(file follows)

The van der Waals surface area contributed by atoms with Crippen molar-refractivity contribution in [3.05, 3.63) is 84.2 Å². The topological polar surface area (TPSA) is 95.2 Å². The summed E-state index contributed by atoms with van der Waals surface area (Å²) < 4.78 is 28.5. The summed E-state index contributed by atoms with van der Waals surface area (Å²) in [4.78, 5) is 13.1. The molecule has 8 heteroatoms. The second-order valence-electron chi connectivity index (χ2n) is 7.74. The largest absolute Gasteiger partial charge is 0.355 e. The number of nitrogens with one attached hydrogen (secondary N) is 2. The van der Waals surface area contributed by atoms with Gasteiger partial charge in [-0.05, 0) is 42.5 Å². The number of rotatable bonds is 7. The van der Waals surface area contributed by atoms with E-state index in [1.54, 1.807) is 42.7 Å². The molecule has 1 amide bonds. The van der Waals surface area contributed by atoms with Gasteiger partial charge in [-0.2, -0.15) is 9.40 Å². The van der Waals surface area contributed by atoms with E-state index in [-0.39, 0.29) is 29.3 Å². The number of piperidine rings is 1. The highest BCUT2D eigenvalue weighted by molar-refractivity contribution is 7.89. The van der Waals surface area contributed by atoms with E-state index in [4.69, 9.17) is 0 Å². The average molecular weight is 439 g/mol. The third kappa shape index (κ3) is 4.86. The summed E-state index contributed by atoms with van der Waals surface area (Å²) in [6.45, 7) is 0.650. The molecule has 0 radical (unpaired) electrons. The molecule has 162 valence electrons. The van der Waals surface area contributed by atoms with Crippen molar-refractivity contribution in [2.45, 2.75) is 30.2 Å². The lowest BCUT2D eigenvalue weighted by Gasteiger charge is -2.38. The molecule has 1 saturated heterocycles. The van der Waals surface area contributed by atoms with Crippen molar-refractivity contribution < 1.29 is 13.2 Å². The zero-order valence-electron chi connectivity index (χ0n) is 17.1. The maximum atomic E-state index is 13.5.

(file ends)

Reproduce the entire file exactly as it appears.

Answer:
The van der Waals surface area contributed by atoms with Crippen molar-refractivity contribution in [3.05, 3.63) is 84.2 Å². The topological polar surface area (TPSA) is 95.2 Å². The summed E-state index contributed by atoms with van der Waals surface area (Å²) < 4.78 is 28.5. The summed E-state index contributed by atoms with van der Waals surface area (Å²) in [4.78, 5) is 13.1. The molecule has 8 heteroatoms. The second-order valence-electron chi connectivity index (χ2n) is 7.74. The largest absolute Gasteiger partial charge is 0.355 e. The number of nitrogens with one attached hydrogen (secondary N) is 2. The van der Waals surface area contributed by atoms with Gasteiger partial charge in [-0.05, 0) is 42.5 Å². The number of rotatable bonds is 7. The van der Waals surface area contributed by atoms with E-state index in [1.54, 1.807) is 42.7 Å². The molecule has 1 amide bonds. The van der Waals surface area contributed by atoms with Gasteiger partial charge in [-0.2, -0.15) is 9.40 Å². The van der Waals surface area contributed by atoms with E-state index in [-0.39, 0.29) is 29.3 Å². The number of piperidine rings is 1. The highest BCUT2D eigenvalue weighted by molar-refractivity contribution is 7.89. The van der Waals surface area contributed by atoms with E-state index in [4.69, 9.17) is 0 Å². The average molecular weight is 439 g/mol. The third kappa shape index (κ3) is 4.86. The summed E-state index contributed by atoms with van der Waals surface area (Å²) in [6.45, 7) is 0.650. The molecule has 0 radical (unpaired) electrons. The molecule has 162 valence electrons. The van der Waals surface area contributed by atoms with Crippen molar-refractivity contribution in [2.45, 2.75) is 30.2 Å². The lowest BCUT2D eigenvalue weighted by Gasteiger charge is -2.38. The molecule has 1 saturated heterocycles. The van der Waals surface area contributed by atoms with Crippen molar-refractivity contribution < 1.29 is 13.2 Å². The zero-order valence-electron chi connectivity index (χ0n) is 17.1. The maximum atomic E-state index is 13.5.